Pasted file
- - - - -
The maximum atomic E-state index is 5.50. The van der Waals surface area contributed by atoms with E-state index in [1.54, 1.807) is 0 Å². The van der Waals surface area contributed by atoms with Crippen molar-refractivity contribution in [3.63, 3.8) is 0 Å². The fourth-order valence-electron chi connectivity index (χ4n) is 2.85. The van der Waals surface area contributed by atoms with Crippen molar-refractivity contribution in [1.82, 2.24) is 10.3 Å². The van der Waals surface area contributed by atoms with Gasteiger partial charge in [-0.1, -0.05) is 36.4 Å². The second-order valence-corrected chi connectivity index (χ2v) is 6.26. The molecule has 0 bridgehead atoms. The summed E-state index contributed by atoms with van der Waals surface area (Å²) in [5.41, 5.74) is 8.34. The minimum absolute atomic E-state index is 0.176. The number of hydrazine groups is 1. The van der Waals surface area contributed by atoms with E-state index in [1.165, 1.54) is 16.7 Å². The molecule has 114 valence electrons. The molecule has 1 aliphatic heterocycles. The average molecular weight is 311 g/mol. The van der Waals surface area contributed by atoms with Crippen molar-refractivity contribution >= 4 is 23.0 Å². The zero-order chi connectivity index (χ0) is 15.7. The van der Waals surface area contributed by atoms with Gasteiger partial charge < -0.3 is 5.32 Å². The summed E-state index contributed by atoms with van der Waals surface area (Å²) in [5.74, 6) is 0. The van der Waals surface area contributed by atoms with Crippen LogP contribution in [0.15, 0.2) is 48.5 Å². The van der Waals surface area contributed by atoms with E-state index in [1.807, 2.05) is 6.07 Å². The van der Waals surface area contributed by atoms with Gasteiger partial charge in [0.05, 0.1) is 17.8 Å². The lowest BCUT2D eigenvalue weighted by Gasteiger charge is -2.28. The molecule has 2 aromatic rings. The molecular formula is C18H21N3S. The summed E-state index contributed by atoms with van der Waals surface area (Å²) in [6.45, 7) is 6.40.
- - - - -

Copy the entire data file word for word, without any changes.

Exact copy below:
The maximum atomic E-state index is 5.50. The van der Waals surface area contributed by atoms with E-state index in [1.54, 1.807) is 0 Å². The van der Waals surface area contributed by atoms with Crippen molar-refractivity contribution in [3.63, 3.8) is 0 Å². The fourth-order valence-electron chi connectivity index (χ4n) is 2.85. The van der Waals surface area contributed by atoms with Crippen molar-refractivity contribution in [1.82, 2.24) is 10.3 Å². The van der Waals surface area contributed by atoms with Gasteiger partial charge in [-0.1, -0.05) is 36.4 Å². The second-order valence-corrected chi connectivity index (χ2v) is 6.26. The molecule has 0 bridgehead atoms. The summed E-state index contributed by atoms with van der Waals surface area (Å²) in [5.41, 5.74) is 8.34. The minimum absolute atomic E-state index is 0.176. The number of hydrazine groups is 1. The van der Waals surface area contributed by atoms with E-state index in [1.165, 1.54) is 16.7 Å². The molecule has 114 valence electrons. The molecule has 1 aliphatic heterocycles. The average molecular weight is 311 g/mol. The van der Waals surface area contributed by atoms with Crippen molar-refractivity contribution >= 4 is 23.0 Å². The zero-order chi connectivity index (χ0) is 15.7. The van der Waals surface area contributed by atoms with Gasteiger partial charge < -0.3 is 5.32 Å². The summed E-state index contributed by atoms with van der Waals surface area (Å²) in [5.74, 6) is 0. The van der Waals surface area contributed by atoms with Crippen LogP contribution in [0.15, 0.2) is 48.5 Å². The van der Waals surface area contributed by atoms with E-state index in [1.807, 2.05) is 6.07 Å². The van der Waals surface area contributed by atoms with Gasteiger partial charge in [0.05, 0.1) is 17.8 Å². The lowest BCUT2D eigenvalue weighted by Gasteiger charge is -2.28. The molecule has 2 aromatic rings. The molecular formula is C18H21N3S. The summed E-state index contributed by atoms with van der Waals surface area (Å²) in [6.45, 7) is 6.40.